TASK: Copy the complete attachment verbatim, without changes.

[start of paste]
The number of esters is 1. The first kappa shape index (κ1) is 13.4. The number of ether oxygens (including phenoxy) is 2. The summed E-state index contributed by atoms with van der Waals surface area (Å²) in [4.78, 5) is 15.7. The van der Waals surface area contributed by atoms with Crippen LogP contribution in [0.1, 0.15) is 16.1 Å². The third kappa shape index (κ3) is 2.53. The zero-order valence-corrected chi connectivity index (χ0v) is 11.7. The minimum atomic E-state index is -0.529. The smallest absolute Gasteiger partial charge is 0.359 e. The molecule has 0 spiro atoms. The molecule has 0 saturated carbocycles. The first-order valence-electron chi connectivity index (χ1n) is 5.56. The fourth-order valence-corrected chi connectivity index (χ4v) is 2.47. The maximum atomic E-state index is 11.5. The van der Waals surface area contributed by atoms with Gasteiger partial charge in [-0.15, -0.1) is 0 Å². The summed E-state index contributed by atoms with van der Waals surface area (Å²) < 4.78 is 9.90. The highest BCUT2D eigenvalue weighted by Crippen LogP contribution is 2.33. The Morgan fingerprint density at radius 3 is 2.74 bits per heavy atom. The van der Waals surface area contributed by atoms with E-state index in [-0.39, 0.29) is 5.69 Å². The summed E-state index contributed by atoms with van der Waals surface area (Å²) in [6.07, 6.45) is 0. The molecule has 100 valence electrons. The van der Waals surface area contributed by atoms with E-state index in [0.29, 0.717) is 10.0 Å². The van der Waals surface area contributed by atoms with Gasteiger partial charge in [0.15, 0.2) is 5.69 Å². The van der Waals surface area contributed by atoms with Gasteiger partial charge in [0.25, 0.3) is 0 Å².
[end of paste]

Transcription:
The number of esters is 1. The first kappa shape index (κ1) is 13.4. The number of ether oxygens (including phenoxy) is 2. The summed E-state index contributed by atoms with van der Waals surface area (Å²) in [4.78, 5) is 15.7. The van der Waals surface area contributed by atoms with Crippen LogP contribution in [0.1, 0.15) is 16.1 Å². The third kappa shape index (κ3) is 2.53. The zero-order valence-corrected chi connectivity index (χ0v) is 11.7. The minimum atomic E-state index is -0.529. The smallest absolute Gasteiger partial charge is 0.359 e. The molecule has 0 spiro atoms. The molecule has 0 saturated carbocycles. The first-order valence-electron chi connectivity index (χ1n) is 5.56. The fourth-order valence-corrected chi connectivity index (χ4v) is 2.47. The maximum atomic E-state index is 11.5. The van der Waals surface area contributed by atoms with Gasteiger partial charge in [-0.15, -0.1) is 0 Å². The summed E-state index contributed by atoms with van der Waals surface area (Å²) < 4.78 is 9.90. The highest BCUT2D eigenvalue weighted by Crippen LogP contribution is 2.33. The Morgan fingerprint density at radius 3 is 2.74 bits per heavy atom. The van der Waals surface area contributed by atoms with E-state index in [-0.39, 0.29) is 5.69 Å². The summed E-state index contributed by atoms with van der Waals surface area (Å²) in [6.07, 6.45) is 0. The molecule has 100 valence electrons. The van der Waals surface area contributed by atoms with E-state index in [0.29, 0.717) is 10.0 Å². The van der Waals surface area contributed by atoms with Gasteiger partial charge in [0.15, 0.2) is 5.69 Å². The van der Waals surface area contributed by atoms with Gasteiger partial charge in [0.25, 0.3) is 0 Å².